The Dennison Hotel Defies Demolition. For Now.

0
CM_OCT16_DEPT_CityWise

Illustration by Phil Hackett

There was, naturally, a T-shirt involved: Save the Dennison Hotel, white on burgundy with a line drawing of the edifice and the year 1892 in large print. The suddenly hot May sun beat down on the T-shirt wearers, casting their shadows on the facade of the day’s main protagonist: the Dennison, standing eight stories proud, if a bit shabby, on the east side of Main Street just north of Seventh. Some hundred-plus years before that, it was another story: The building was at the center of the city’s Main Street manufacturing district. Samuel Hannaford’s firm designed it in 1890 for G.B. Schulte Sons and Co.—an ironworks manufactory specializing in carriage parts—which operated there until 1930. In 1931, the building transitioned to part office-furniture supplier, part hotel, and in 1933 was rechristened the New Dennison Hotel—an affordable place to live, which it remained for decades.

But by May 24, 2016, the carriage-works and residents were long gone, replaced by a pack of people toting orange balloons and listening to preservation advocates declaiming on the sidewalk in front of the quarter-block of scaffolding obstructing the now-vacant building. In two days, a request for demolition was to be heard by the Historic Conservation Board, a city-appointed oversight group that must approve proposed changes to buildings in historic districts. The Joseph family (owners of many automobile dealerships and the real estate company known as Columbia REI, LLC) bought the building from 3CDC in 2013 to, in their lawyer’s words, “protect their investment” of multiple, adjacent parking lots—effectively ending a plan to turn it into low-income housing for veterans. Now they want to tear it down. One slight problem: The Dennison is part of the Main Street Historic District, which means no such thing is going to happen without Columbia REI first proving to the HCB that operating or reusing the building in its current state causes such economic hardship that demolition is the only way forward. Further complicating their case, the Cincinnati Preservation Association and Cincinnati Preservation Collective have joined forces (and lawyered up, and brought balloons) to fight the case against demolition.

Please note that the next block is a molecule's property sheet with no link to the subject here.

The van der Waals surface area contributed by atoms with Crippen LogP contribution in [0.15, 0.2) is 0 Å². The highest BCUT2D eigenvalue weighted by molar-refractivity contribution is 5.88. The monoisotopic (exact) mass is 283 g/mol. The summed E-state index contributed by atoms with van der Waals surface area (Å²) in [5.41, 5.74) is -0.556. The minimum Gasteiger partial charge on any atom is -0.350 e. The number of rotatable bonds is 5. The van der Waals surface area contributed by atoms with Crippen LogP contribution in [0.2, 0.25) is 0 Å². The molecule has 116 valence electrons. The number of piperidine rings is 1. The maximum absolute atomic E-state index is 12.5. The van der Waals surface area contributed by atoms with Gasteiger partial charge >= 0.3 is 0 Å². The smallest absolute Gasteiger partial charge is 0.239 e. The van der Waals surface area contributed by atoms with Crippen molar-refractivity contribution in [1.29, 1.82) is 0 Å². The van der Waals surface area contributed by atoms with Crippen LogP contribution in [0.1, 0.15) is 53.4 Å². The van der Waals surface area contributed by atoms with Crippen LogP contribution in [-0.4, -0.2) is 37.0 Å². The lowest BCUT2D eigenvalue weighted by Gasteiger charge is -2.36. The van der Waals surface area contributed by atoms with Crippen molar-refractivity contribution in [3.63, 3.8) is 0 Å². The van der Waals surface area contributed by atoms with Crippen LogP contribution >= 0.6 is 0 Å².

Thirty years ago, before national trends saw people migrating back to the urban core, before 3CDC was ever conceived, before Washington Park served cocktails next to a dog park, before the dilapidated Metropole Hotel was remade into the 21c Museum Hotel, before Ohio was a leading state in historic preservation tax credit incentives, before crumbling structures were regularly brought back to life in neighborhoods all across the city, demolition was at times the only way forward; hence all of that lovely surface parking. Now, thanks to incentives (such as tax credits) and the market’s thirst for authentic buildings, the rule of the day is adaptive reuse. Which places the bar for a developer to prove they must tear a place down a hell of a lot higher.


In 1964, Cincinnati’s first historic districts were legislated; a board of appointed volunteer experts was created to determine the appropriateness of proposed alterations to and demolitions of designated buildings. In 1980, an historic preservation ordinance was put on the city’s books.

Like most things that took off in the ’80s, people eventually realized, Hmm, maybe we should rethink this. Following extensive taskforce review, an updated ordinance was passed by city council in 2012, including a key and necessary revamp: no more gray area. As the code previously stood, there was room for the subjective imposition of historic standards, even if a property had not actually been previously designated as historically significant.

“It was clear that to reduce risk to the city, make it more certain for property owners, and actually improve the effectiveness of the ordinance to preserve historic buildings, we needed to do a wholesale amendment to the ordinance, which we did, with significant community input and significant input from electeds,” says Sean Suder, chair of the Graydon Head commercial real estate development group and legal counsel for the preservation cohort in the Dennison case. At the time of the 2012 ordinance, he was chief counsel for land use and planning for the City of Cincinnati, working closely on this review. “I think it’s probably a model ordinance even today,” he says. “There’s no more sort of ad hoc uncertainty around administrative determinations about historic significance.” (That said, Suder did not comment on the Dennison.)

Paul Muller, executive director of Cincinnati Preservation Association, agrees: “Preservation suffers from seeming to be subjective, so the changes that they put through moved it into a much more objective level, more defensible in the court system, something that balances people’s rights and interests very well.” Now, with provisions and processes clearly laid out—and historic designations a part of the zoning classification—building owners know exactly what standards they’ll be held to prior to purchase.